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Alumni Profiles: Santino Ceccotti
Santino Ceccotti ’06 uses his legal education to make an impact as a member of the Appellate Unit at the Delaware Public Defenders Office.
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Serving the people of Pennsylvania as a Judge on the Commonwealth Court
“When asked to run for Commonwealth Court, the deciding factor was a strong attraction to public service, said Kevin Brobson ’95, a graduate of Widener Law’s Harrisburg campus, of his decision to seek election to the Commonwealth Court of Pennsylvania, adding, “the opportunity to serve the people of Pennsylvania by making sure government at all levels works for the people of Pennsylvania compelled me to run.”

Elected in November 2009 to serve as one of nine judges on the Commonwealth Court of Pennsylvania, Judge Brobson was sworn in on January 6, 2010. The Commonwealth Court is one of two statewide intermediate appellate courts and hears cases involving state and local government and regulatory agencies with a focus on subjects such as banking, land use, and labor practices. It also serves as a trial court for lawsuits filed by or against the Commonwealth of Pennsylvania.

“I look forward to discussing with my fellow judges ways we can make the court more open and accountable to the people,” says Judge Brobson, adding, “Three areas I plan on exploring are the court’s existing rule on unreported decisions, televising court sessions, and possible expansion of the court’s jurisdiction.” He believes that increased transparency and communication can help Pennsylvania move past recent difficulties. “Pennsylvania is facing a crisis of confidence in the judiciary in general, because of the despicable actions of a handful of judges. As a newly elected judge, I look forward to participating in efforts to move Pennsylvania past this crisis and to give Pennsylvanians a reason to have pride in their statewide courts generally, but specifically the Commonwealth Court.”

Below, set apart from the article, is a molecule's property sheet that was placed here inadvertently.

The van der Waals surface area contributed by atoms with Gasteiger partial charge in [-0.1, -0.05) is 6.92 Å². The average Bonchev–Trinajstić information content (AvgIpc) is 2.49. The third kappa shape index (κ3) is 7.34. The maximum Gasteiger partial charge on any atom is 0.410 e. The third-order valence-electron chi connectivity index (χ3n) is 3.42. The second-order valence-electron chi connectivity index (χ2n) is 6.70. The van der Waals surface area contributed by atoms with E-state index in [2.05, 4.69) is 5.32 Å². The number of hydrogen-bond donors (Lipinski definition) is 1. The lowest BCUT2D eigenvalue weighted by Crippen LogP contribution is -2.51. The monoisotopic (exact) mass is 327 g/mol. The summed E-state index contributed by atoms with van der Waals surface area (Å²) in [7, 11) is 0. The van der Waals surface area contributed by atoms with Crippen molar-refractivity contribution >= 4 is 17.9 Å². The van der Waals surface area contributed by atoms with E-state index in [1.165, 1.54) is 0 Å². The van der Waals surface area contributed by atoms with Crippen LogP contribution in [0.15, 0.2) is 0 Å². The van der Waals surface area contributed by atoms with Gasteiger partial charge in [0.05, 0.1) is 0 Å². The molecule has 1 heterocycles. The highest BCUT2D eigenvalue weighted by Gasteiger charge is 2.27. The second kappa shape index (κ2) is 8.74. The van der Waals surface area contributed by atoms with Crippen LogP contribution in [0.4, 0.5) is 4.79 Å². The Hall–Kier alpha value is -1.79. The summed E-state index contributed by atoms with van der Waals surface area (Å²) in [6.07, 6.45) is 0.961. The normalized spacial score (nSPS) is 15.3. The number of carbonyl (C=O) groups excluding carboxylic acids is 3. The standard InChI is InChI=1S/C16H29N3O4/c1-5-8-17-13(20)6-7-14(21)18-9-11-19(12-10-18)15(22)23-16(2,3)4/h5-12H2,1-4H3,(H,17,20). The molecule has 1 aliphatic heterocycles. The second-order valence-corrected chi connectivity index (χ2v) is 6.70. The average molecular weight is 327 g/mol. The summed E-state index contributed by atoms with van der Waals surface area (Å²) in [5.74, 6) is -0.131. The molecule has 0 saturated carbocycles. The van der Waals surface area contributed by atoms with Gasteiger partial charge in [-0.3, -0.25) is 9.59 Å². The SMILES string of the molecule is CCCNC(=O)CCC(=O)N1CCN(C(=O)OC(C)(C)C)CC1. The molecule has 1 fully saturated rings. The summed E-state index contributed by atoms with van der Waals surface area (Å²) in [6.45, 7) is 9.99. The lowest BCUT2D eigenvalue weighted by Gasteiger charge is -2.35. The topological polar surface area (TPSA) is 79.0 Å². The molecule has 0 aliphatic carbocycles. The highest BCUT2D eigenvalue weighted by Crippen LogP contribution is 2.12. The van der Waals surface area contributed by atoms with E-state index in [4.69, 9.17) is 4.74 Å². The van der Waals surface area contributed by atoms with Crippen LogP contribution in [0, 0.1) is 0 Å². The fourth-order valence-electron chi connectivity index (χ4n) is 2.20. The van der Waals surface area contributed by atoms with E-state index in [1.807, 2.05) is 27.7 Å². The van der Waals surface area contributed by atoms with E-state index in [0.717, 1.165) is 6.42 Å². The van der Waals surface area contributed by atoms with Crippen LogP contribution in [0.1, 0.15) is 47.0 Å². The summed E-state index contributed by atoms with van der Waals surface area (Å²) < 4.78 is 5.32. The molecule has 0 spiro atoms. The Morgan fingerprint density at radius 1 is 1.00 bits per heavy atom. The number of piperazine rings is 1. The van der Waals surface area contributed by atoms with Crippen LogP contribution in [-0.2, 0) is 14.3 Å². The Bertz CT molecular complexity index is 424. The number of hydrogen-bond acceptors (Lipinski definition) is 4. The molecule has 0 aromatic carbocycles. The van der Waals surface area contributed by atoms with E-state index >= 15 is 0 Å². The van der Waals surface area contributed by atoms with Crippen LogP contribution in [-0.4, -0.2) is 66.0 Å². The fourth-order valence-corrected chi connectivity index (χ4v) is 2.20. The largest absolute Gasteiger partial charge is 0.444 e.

Judge Brobson’s background as a litigator prepared him for his position on the Commonwealth Court, but his legal education prepared him to be a practicing lawyer. “The most challenging aspect of private practice is competition—competition for jobs, competition for clients, and competition to work on the highest-profile cases. While a strong work ethic will give you a leg up, if you do not have good, basic legal skills, you cannot compete at the highest levels,” he said of the challenges he initially faced, adding, “Widener provided a solid legal education in an environment that fostered interaction between students and professors. This experience helped me to better compete in private practice.”

He cited his experiences working with the Harrisburg Public Interest Law Clinic at Widener Law as a particularly noteworthy experience, observing, “Working with the Pennsylvania Coalition Against Domestic Violence, we helped craft legislation to protect children caught in the middle of bitter custody disputes.”

While Judge Brobson’s legal education helped prepare him to be a practicing attorney, his experiences as an attorney have shaped his judicial philosophy. “For most of my career in private practice, I have represented clients who have raised questions about whether their state or local governments are complying with the law. This experience has instilled in me the strong belief that government must be just as accountable to the law as the citizens of the Commonwealth of Pennsylvania,” he said, adding, “Each branch of government has an important and exclusive role to play in the system. To ensure that government works for all Pennsylvanians, this separation of powers must be honored.”

Note: Some photos used courtesy of the Honorable P. Kevin Brobson, Commonwealth Court of Pennsylvania.